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Samaritan high priest with a copy of the Samaritan Pentateuch

Just Who Were the Samaritans?

This week we’ll wrap up the observation stage of our study of the Parable of the Good Samaritan. We’ll do so by taking a closer look at the single most important note we made as we read through Luke 10. Just who were the Samaritans?

This task is not as easy as it may seem for a couple of reasons. First, the Samaritans left little written material giving us their perspective. What makes matters worse is that much of what has been written has been lost. Second, non-Samaritan sources contradict one another. Even so, there is enough available information for us to gain some insight into the intent of Jesus in making the parable’s hero a Samaritan.

The Name Samaritan

The Samaritan people derived their name from the region of Samaria. This region lies between Galilee to the north and Judea to the south. The city of Samaria is at the heart of this region. Samaria appears approximately 50 to 60 years after Israel broke away from Judah. Omri, a king of Israel, built it as his new capital. The name comes from Shemer, the individual who sold the building site to Omri (1 Kings 16:24). This location is about 40 miles north of Jerusalem.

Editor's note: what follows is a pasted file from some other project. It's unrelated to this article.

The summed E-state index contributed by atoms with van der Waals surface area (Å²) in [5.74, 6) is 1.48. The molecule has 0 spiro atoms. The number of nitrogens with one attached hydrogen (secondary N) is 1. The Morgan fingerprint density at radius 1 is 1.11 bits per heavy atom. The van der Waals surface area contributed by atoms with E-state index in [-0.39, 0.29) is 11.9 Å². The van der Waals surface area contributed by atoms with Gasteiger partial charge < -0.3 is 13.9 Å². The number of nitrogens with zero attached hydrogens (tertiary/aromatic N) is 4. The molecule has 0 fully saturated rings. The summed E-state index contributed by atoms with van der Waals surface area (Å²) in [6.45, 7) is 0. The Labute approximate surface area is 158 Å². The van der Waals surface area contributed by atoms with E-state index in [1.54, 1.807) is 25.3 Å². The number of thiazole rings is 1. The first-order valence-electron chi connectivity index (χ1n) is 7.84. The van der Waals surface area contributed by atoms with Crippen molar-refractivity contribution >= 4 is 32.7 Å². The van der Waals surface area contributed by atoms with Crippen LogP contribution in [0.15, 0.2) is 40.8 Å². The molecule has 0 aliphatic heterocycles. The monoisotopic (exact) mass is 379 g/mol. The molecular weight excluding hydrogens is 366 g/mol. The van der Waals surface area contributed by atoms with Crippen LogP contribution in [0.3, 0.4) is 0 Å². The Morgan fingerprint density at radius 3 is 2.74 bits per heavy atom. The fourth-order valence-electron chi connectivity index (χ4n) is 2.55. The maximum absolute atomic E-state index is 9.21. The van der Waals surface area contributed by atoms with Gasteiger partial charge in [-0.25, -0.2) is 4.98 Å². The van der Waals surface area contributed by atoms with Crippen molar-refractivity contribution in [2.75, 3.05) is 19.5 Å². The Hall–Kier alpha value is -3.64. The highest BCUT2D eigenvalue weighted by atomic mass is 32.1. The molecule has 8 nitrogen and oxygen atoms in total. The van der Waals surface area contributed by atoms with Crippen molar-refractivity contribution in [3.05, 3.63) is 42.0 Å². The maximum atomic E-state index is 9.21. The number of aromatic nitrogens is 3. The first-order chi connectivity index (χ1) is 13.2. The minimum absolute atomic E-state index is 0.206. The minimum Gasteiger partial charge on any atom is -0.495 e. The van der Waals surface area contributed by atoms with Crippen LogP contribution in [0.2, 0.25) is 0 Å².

The Old Testament mentions the city more than 100 times. Even so, the Old Testament mentions the Samaritan people once. That occurs in 2 Kings 17. Significantly, that chapter describes the Assyrian conquest of Israel. It also covers the subsequent exile of the people (verses 22-23).

Other Subjugated Peoples

Following a well-established policy of repopulating conquered territory with other subjugated peoples, the king of Assyria “brought men from Babylon and from Cuthah and from Avva and from Hamath and Sepharvaim” (verse 24) to replace the Israelite population. The Assyrian king did allow a priest of the northern kingdom to return (verses 27-28). The king sent the priest there to teach the newly settled immigrants the religion of Israel.

It is the very next verse that mentions Samaritans as the people who had built the high places. These high places are the sites where the immigrants began placing their own gods. This sole Old Testament reference to Samaritans identifies them as the pre-exile Israelite population.